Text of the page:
Even at his most crowd-pleasing, there’s an anti-social dissonance and internal difficulty that’s only supported by the interstitial material. And Scorsese and Tedeschi aren’t overly precious about these performances, regularly cutting to interview digressions in the middle of songs but skillfully never neutering the implicit paranoia and smog that gives this film a welcome sense of danger.
It’s almost disappointing when the haze of the first half dissipates for a more reflective and conventional concert film. But even as it becomes something more familiar, it’s never anything less than tremendously entertaining, whether seeing Dylan’s wild, stalking presence on stage with one of the most full-bodied ensembles of his career, or listening to born storytellers like Sam Shepard discussing his aborted film about the tour. And while Dylan remains as amusingly guarded as ever about his past, other guests from the time are far more forthcoming about their own experiences and the strangeness of this musical walkabout.
Practically a school marm compared to her compatriots on the tour, the aforementioned Baez steals the movie with some of the most revealing insights about Dylan. A back-and-forth edit between her and a contemporary Dylan about their unrequited romantic relationship in particular is one of the most bittersweet and moving scenes. And a sort of intermission with Rubin “Hurricane” Carter offers a fascinating outlier in Dylan’s career in contrast with his usual opacity about his own lyrics and their meaning.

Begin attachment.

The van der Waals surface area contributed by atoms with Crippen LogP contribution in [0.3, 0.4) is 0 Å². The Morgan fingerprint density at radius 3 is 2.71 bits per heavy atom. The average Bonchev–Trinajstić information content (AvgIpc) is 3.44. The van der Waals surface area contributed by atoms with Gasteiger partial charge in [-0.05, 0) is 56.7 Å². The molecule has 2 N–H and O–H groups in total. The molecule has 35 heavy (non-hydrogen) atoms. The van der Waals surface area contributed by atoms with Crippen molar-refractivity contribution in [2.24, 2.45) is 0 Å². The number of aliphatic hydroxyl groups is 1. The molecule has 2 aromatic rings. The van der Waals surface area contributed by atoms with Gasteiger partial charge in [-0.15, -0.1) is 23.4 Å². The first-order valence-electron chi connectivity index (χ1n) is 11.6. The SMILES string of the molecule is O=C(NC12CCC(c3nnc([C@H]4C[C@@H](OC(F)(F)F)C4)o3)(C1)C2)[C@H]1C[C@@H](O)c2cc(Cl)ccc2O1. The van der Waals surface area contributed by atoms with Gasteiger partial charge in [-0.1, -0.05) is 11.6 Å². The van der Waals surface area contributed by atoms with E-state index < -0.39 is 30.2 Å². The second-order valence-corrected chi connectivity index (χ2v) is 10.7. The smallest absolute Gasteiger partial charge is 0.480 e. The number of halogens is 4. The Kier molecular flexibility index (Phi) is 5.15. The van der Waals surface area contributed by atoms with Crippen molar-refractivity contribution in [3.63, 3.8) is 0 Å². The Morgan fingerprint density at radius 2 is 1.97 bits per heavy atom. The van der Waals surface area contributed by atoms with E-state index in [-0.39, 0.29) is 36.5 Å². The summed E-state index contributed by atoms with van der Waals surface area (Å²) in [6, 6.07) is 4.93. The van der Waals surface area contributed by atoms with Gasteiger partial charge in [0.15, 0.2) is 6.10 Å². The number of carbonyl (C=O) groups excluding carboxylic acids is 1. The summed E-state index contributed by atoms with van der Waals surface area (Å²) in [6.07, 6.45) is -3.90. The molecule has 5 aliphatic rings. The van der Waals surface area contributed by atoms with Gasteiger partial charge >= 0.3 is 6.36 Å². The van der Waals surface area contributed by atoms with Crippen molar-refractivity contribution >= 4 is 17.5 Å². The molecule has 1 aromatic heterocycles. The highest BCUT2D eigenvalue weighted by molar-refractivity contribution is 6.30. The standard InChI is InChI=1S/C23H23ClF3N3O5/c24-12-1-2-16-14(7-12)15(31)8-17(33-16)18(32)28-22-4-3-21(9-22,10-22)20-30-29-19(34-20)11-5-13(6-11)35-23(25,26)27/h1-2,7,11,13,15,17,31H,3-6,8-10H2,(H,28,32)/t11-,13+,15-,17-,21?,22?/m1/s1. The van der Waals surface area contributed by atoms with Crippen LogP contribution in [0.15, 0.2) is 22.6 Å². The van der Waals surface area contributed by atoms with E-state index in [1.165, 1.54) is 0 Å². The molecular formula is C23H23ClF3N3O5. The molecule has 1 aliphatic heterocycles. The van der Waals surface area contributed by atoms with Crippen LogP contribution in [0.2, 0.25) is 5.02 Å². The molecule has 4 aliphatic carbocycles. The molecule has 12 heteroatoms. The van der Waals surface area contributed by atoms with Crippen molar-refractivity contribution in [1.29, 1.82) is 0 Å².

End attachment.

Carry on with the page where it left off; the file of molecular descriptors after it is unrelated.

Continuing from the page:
These diversions are nearly always thoughtful or add something to the understanding of the tour, but there’s still something of a missed opportunity. It’s a film that feels less like a concert documentary and more like a fiery missive. Scorsese and his production team have created an incredible document of one of the 20th century’s most complicated personalities, and one that feels close to being a great film.
Rolling Thunder Revue: A Bob Dylan Story by Martin Scorsese hits Netflix and select theaters on June 12.